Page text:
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OK, I realize that SS 2008 doesn't have native regex functions. I also see that it's possible to add them using CLR. I found the regex CLR at http://msdn.microsoft.com/en-us/magazine/cc163473.aspx , but I don't know what to do with them.

So I have 2 questions. The regex is only used when importing records (up to 1,000,000 at a time, and up to 50,000,000 a year) against 2 fields.

1st question. I can do it manually 1 record at a time in my code (ASP.NET), and I know it would be a performance hit, but no idea how big of one. Any input on this?

2nd question. Can someone point me to a simple step by step instruction on how to install the CLR files I downloaded? I tried doing a search, but that either didn't show the info I needed, or was too buried in other info for me to find it.


P.S. I'm running SS 2008 (not R2) and VS.NET 2008.

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MSDN has info on how to deploy CLR dlls from t-sql: msdn.microsoft.com/en-us/library/ms345099.aspx... e.g. CREATE ASSEMBLY HelloWorld from 'c:\helloworld.dll' WITH PERMISSION_SET = SAFE; –  Charleh May 17 '12 at 18:05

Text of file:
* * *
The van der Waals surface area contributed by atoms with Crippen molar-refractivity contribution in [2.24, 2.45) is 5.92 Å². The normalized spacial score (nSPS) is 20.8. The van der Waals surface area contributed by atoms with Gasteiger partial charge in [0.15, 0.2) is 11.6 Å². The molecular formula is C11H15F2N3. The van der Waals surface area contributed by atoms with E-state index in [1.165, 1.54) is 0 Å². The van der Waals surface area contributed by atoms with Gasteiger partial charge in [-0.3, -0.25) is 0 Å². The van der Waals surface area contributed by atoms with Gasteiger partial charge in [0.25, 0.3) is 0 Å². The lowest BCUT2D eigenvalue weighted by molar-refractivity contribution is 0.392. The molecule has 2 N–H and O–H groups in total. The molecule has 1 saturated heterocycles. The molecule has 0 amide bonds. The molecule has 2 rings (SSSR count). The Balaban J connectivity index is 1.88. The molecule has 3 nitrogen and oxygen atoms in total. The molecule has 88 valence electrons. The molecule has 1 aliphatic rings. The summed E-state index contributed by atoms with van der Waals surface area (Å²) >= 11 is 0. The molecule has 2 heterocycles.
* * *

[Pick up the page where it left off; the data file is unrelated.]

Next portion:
You don't say from WHAT you import your records? From another database? From a file? If from a file, what is its format? –  David Brabant May 17 '12 at 18:26
Import from a flat file (csv). Need to remove all non-alphanumeric chars from 2 fields. –  Tom Collins May 17 '12 at 22:50
I think it would be better to transform that file before importing it then. –  David Brabant May 18 '12 at 5:35

2 Answers 2

up vote 1 down vote accepted

See the article here for a complete tutorial.

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Started reading it, but got distracted with something else. Looks like it will cover what I need. –  Tom Collins May 17 '12 at 22:59

If you only need REGEX for a dataload then you could do it one record at a time in ASP.NET. Even with SQL CLR integration you would be doing it one record at a time as SQL would pass the value one records at a time. If you want to use REGEX as a condition in the where clause then SQL CLR integration would be the only option.

What I am doing is parsing one line at a time. One line will result in 1 - 5 SQL inserts. Then I do those SQL inserts asynch. If the next parse completes before the insert I wait. In my case it is about a dead heat so I get parallel processing. If SQL calls regex you are limited to serial processing.

I parse and load data a lot. If you are concerned about speed look more at the SQL side than parse. I go so far as to disable SQL indexes parse and load 10 million records and then rebuild indexes. Regex a line at time is typically faster than SQL insert unless the SQL table has no indexes.

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Do you see much of a performance difference then? One million update commands sent to the DB, or one update command that uses the CLR function? If the hit is slight, then the ASP.NET option is more attractive since I don't have to require my client to install the functions as well. –  Tom Collins May 17 '12 at 22:58

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